We believe that all readers of this article (and the evidence for the foregoing is freely available on request), will be able to make up their own minds on the truth of the statements within the consultation document and the integrity with which it has been presented. What is now important is to try to answer the original question of why?


Firstly, we have already established that both class 1 benefits and class 2 benefits actually give exactly the same entitlement. So the claim that the amendment is necessary in order to ensure that the poor exploited trainers receive the benefits of an employed earner is completely false as any competent employee in Her Majesty’s Revenue and Customs would know.


Secondly a regulation is not a revenue raising instrument, it is an instrument by which the nation is made fairer or safer, so, the many millions additional revenue that the exchequer would receive because all trainers would have to pay Class 1 contributions and all the businesses that engaged them would be required to pay the secondary contributions, is entirely incidental and obviously cannot be seen as a motive.


So, what motive is there left? We can only hypothesise that it is purely and simply to protect those members of HMRC who have been most closely involved in the attack of first aid training that has taken place since 2005. The training that the sector delivers has made the nation’s workplaces better and safer places to work in. The activities of HMRC employment status department have done great and real damage to the whole sector, not just the individual companies that have been specifically targeted. It has now been proved without a shadow of doubt that HMRC had no mandate to charge first aid training under this regulation all the time that their guidance specifically excluded vocational courses. They have proved it themselves firstly by changing the wording of the guidance notes to specifically include instead of exclude it, and secondly by admitting that the regulation requires amendment for them to achieve their policy objective. It would appear that they hoped to achieve all this before the businesses and the trainers that have been penalised for up to five years called foul!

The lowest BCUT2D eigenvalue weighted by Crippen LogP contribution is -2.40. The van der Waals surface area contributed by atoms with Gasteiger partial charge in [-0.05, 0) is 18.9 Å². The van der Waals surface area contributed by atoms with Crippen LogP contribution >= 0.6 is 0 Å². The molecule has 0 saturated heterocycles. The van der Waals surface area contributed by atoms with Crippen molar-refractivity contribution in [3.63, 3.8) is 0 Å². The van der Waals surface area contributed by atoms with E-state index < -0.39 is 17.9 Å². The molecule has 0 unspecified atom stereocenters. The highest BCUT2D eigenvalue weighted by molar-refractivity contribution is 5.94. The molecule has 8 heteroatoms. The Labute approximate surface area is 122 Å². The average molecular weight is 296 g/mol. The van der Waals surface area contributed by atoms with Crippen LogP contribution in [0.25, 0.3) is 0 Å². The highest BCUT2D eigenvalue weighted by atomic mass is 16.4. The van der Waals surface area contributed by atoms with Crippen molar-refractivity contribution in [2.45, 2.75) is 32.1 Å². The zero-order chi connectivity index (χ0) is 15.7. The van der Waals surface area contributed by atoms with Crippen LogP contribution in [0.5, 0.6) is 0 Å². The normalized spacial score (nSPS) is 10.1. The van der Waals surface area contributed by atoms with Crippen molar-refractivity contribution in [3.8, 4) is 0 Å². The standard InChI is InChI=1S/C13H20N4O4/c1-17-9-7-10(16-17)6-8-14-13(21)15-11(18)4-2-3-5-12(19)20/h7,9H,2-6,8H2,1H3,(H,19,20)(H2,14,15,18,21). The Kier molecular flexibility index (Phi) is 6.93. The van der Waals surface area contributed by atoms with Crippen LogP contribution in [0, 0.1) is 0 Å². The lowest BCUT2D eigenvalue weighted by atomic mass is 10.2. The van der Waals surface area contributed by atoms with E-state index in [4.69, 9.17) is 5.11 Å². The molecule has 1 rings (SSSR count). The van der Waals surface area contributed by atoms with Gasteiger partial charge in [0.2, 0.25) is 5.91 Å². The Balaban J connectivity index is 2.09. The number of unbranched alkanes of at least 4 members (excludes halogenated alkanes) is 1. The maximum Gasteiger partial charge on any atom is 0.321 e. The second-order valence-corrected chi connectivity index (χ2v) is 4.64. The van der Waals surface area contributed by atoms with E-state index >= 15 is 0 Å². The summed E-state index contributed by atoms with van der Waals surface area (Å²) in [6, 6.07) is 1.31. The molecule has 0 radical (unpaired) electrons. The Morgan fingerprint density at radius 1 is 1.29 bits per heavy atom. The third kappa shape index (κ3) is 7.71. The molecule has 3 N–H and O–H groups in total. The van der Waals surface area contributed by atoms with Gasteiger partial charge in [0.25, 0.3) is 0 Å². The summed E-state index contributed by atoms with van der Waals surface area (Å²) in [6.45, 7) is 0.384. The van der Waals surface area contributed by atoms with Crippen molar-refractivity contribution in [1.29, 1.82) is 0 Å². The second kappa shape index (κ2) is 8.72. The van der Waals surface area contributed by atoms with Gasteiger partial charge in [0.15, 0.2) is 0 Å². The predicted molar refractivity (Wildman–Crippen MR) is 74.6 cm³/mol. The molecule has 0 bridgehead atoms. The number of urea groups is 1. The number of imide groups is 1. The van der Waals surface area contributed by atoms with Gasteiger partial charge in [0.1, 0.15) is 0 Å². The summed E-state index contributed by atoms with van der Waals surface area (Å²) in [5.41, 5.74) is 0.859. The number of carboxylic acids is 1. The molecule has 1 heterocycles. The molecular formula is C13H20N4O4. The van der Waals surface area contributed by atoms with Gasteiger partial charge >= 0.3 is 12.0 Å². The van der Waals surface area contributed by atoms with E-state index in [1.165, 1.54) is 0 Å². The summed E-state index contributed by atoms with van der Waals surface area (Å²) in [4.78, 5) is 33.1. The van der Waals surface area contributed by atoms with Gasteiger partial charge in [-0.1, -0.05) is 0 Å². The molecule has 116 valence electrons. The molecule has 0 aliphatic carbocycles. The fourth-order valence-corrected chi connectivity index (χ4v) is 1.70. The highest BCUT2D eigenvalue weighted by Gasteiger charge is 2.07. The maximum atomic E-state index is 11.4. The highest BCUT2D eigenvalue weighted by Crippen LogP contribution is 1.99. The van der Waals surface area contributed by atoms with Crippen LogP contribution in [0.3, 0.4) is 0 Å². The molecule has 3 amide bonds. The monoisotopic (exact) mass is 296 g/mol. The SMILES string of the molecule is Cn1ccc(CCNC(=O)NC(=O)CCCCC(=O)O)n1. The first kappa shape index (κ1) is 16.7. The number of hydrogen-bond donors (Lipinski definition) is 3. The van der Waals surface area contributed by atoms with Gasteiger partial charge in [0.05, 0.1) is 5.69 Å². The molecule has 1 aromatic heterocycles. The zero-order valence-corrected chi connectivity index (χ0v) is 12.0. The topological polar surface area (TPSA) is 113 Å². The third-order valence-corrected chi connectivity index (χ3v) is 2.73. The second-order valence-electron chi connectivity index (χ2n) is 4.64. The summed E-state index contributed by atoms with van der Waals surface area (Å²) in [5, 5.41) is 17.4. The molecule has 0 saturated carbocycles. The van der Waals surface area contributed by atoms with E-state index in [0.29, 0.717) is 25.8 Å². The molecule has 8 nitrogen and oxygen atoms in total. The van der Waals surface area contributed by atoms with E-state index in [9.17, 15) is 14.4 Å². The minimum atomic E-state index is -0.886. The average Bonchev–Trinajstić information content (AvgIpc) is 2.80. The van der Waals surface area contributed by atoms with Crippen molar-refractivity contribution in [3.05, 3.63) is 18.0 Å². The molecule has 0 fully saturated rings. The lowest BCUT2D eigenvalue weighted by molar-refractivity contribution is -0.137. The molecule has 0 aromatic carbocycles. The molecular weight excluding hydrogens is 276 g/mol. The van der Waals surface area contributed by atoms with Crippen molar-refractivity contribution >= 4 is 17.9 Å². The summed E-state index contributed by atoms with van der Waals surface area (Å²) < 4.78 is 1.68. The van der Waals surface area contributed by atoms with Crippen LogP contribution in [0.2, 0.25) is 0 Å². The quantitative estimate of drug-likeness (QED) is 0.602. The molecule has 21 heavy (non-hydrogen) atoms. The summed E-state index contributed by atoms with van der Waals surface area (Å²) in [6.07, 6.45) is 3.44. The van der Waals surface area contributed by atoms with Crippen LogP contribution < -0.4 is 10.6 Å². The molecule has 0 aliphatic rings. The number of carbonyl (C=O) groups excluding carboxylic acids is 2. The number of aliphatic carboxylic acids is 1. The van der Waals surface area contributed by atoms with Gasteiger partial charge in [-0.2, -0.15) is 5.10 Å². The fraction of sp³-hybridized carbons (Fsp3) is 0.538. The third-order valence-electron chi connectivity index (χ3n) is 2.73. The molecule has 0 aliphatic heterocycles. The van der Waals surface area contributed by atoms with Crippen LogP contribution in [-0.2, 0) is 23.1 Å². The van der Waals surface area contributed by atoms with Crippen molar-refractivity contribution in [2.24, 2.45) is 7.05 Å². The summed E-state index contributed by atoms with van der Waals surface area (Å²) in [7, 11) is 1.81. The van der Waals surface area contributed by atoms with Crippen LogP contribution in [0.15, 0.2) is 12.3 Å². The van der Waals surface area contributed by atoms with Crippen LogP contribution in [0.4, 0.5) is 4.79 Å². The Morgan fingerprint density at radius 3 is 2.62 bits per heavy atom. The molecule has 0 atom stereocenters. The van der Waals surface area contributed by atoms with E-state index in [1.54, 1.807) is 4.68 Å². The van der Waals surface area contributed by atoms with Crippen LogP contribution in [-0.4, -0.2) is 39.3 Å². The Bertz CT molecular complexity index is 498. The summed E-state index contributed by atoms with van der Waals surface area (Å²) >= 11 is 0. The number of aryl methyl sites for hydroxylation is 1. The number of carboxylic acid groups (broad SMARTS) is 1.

If you or your organisation has been paying Class 1 National Insurance Contributions on what are otherwise, self-employed trainers carrying out vocational (work-related) training, then we would suggest you should immediately contact your HMRC Status Officer, give them the facts above and request a refund of the contributions. If you would also contact the writer of this article on [email protected] it would be appreciated, as we are anxious to build a body of evidence on this matter, and we may be able to help you!